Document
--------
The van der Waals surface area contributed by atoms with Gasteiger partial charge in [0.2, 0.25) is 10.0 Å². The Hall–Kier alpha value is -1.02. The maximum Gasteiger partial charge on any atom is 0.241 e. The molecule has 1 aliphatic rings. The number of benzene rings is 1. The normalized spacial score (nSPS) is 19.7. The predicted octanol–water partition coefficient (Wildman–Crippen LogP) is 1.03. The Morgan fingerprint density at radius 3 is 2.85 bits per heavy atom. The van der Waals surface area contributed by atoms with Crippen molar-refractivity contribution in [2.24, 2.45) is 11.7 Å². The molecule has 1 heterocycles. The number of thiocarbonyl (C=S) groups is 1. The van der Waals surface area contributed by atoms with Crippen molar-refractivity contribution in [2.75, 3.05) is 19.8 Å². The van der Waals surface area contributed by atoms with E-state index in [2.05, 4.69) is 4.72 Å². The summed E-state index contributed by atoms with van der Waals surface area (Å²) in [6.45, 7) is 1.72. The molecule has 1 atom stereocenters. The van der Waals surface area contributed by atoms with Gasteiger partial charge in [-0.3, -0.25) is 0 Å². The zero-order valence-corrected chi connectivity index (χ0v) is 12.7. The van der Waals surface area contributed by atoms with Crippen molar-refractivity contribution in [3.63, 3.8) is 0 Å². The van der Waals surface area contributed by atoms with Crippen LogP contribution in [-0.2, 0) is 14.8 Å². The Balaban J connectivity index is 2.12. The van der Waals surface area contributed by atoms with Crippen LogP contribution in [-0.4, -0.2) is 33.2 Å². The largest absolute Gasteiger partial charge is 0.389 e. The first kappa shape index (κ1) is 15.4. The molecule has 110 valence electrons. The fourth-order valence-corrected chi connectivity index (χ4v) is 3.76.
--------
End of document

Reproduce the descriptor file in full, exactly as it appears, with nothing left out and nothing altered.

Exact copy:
The van der Waals surface area contributed by atoms with Gasteiger partial charge in [0.2, 0.25) is 10.0 Å². The Hall–Kier alpha value is -1.02. The maximum Gasteiger partial charge on any atom is 0.241 e. The molecule has 1 aliphatic rings. The number of benzene rings is 1. The normalized spacial score (nSPS) is 19.7. The predicted octanol–water partition coefficient (Wildman–Crippen LogP) is 1.03. The Morgan fingerprint density at radius 3 is 2.85 bits per heavy atom. The van der Waals surface area contributed by atoms with Crippen molar-refractivity contribution in [2.24, 2.45) is 11.7 Å². The molecule has 1 heterocycles. The number of thiocarbonyl (C=S) groups is 1. The van der Waals surface area contributed by atoms with Crippen molar-refractivity contribution in [2.75, 3.05) is 19.8 Å². The van der Waals surface area contributed by atoms with E-state index in [2.05, 4.69) is 4.72 Å². The summed E-state index contributed by atoms with van der Waals surface area (Å²) in [6.45, 7) is 1.72. The molecule has 1 atom stereocenters. The van der Waals surface area contributed by atoms with Gasteiger partial charge in [-0.3, -0.25) is 0 Å². The zero-order valence-corrected chi connectivity index (χ0v) is 12.7. The van der Waals surface area contributed by atoms with Crippen molar-refractivity contribution in [3.63, 3.8) is 0 Å². The van der Waals surface area contributed by atoms with Crippen LogP contribution in [-0.2, 0) is 14.8 Å². The Balaban J connectivity index is 2.12. The van der Waals surface area contributed by atoms with Crippen LogP contribution in [-0.4, -0.2) is 33.2 Å². The largest absolute Gasteiger partial charge is 0.389 e. The first kappa shape index (κ1) is 15.4. The molecule has 110 valence electrons. The fourth-order valence-corrected chi connectivity index (χ4v) is 3.76.